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Monday, October 27, 2008

With Spineless Leaders, He said-She said Continues

NY Judge Faults Senate Suits in Spitzer Case as "Shameful" Waste of Resources
The New York Law Journal by Joel Stashenko - October 27, 2008

A state judge concluded the politically charged litigation between the state Senate and former Governor Eliot Spitzer last week, but not before condemning the parties for their "cavalier" and "shameful" wasting of court time and taxpayer money. State Supreme Court Justice Emily Jane Goodman in Manhattan ordered that the proceedings be discontinued, with prejudice, pursuant to stipulations of discontinuance submitted to the court by the litigants earlier this month. However, the judge complained that judicial and non-judicial staff in her chambers had spent "considerable" time and effort between August, when she got the case after Supreme Court Justice Richard F. Braun recused himself, and October, pouring through the voluminous briefs to prepare for a scheduled Oct. 16 hearing. On Oct. 7, however, Justice Goodman wrote that her chambers was informed that stipulations of discontinuance were about to be filed with the court to end the litigation in Matter of Office of the Governor of the State of New York v. Winner, 406848/07 and Matter of Dopp v. Winner, 114958/07. "Now it appears the effort was a shameful waste of public resources and took precious time from other matters," she wrote. "No comment is necessary concerning the considerable fees paid by the public to private law firms litigating this matter on behalf of the Legislative and Executive bodies. . . . While it is always the Court's goal to end conflict, the cavalier use of Court time and public resources is less welcome."

Justice Goodman wrote that the motion practice in the litigation between the Senate and the Spitzer administration "underscores the low regard" the executive and Senate have for the Judiciary. Republicans in the Senate majority had sought to subpoena e-mails, BlackBerry messages and other internal communications related to efforts by the Democratic Spitzer administration to use the state police to gather records on state-funded travel by Mr. Spitzer's former chief rival, Senate Majority Leader Joseph Bruno. Mr. Spitzer and Darren Dopp, the governor's one-time communications director, moved separately to quash subpoenas for the information issued by Senator George H. Winner Jr., R-Elmira, chairman of the Senate Committee on Investigations. Mr. Spitzer's attorneys argued that the Legislature does not have the power to subpoena the governor's office and that many of the materials were privileged. Mr. Winner on Friday said Senate Republicans favored dropping the litigation because the internal documents they sought had been released earlier this year after investigations of the Spitzer administration activities by the Commission on Public Integrity and Albany County District Attorney P. David Soares.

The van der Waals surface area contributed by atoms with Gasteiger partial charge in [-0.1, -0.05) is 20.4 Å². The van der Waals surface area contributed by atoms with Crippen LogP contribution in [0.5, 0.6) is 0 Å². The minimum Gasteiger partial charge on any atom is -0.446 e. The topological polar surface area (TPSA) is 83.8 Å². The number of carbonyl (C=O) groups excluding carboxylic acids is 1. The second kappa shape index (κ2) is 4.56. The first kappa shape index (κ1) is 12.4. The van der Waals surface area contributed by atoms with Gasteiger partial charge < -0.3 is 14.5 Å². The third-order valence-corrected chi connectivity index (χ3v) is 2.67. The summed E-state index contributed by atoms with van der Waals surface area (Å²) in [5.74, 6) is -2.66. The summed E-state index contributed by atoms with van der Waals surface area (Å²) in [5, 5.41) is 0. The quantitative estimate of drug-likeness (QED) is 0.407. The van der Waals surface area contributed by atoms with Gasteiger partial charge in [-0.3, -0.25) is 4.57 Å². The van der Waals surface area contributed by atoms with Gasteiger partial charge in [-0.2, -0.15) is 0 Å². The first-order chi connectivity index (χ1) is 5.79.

Both of those investigations would not have been mounted had it not been for the Senate's efforts to push for more information, Mr. Winner contended. "We prodded Public Integrity and Soares to at least do something," said Mr. Winner, R-Elmira. "Without our actions, none of these misdeeds by the governor's staff and the governor would have come to light." As for Justice Goodman's comments about wasteful litigation, Mr. Winner blamed Justice Braun for the length of the case. "The fact of the matter is, the arbitrary recusal of her colleague was the reason this has dragged on," Mr. Winner said. "We had briefed the case and held arguments before Judge Braun and we were waiting for a decision. Instead of a decision we got an arbitrary recusal." The urgency surrounding the Senate investigation dissolved following the abrupt resignation of Mr. Spitzer in March for patronizing a prostitute. Mr. Bruno has since retired. Senate Republicans said they spent $132,000 in taxpayer money to retain Washington, D.C., attorney Joseph E. diGenova of diGenova & Toensing to advise them on the Winner commission's investigation.

Governor David Paterson's office did not respond to messages seeking comment on Justice Goodman's ruling and an estimate of how much it cost the governor's office to fight the Senate subpoenas. A spokeswoman for Mr. Spitzer did not respond to a call for comment. Mr. Dopp was suspended by Mr. Spitzer last year and was never allowed to return to work for the state. He is now with an Albany lobbying and public relations firm. Mr. Dopp's attorney, Michael L. Koenig of Greenberg Traurig in Albany, declined comment Friday on Justice Goodman's criticism of the litigation but said he was grateful that Mr. Dopp's case against the Senate had been concluded. Mr. Dopp was found by the public integrity commission to have violated a provision of Public Officers Law by using his official position to secure unwarranted privileges from the state police for himself and Mr. Spitzer. Mr. Dopp has promised to challenge that finding at a hearing before a commission administrative law judge, though Mr. Koenig said Friday the commission has yet to schedule a date for that hearing.

3 comments:

Anonymous said...

It's all a disgrace. The politicians, lawyers, law makers and judges have brought the collective lack of respect upon themselves by their own actions. Disgraceful.

Anonymous said...

The pot calling the kettle black. They are both filthy and need disinfection..

gopher said...

all these people are the scum of the earth

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               Video of 1st Hearing on Court 'Ethics' Corruption
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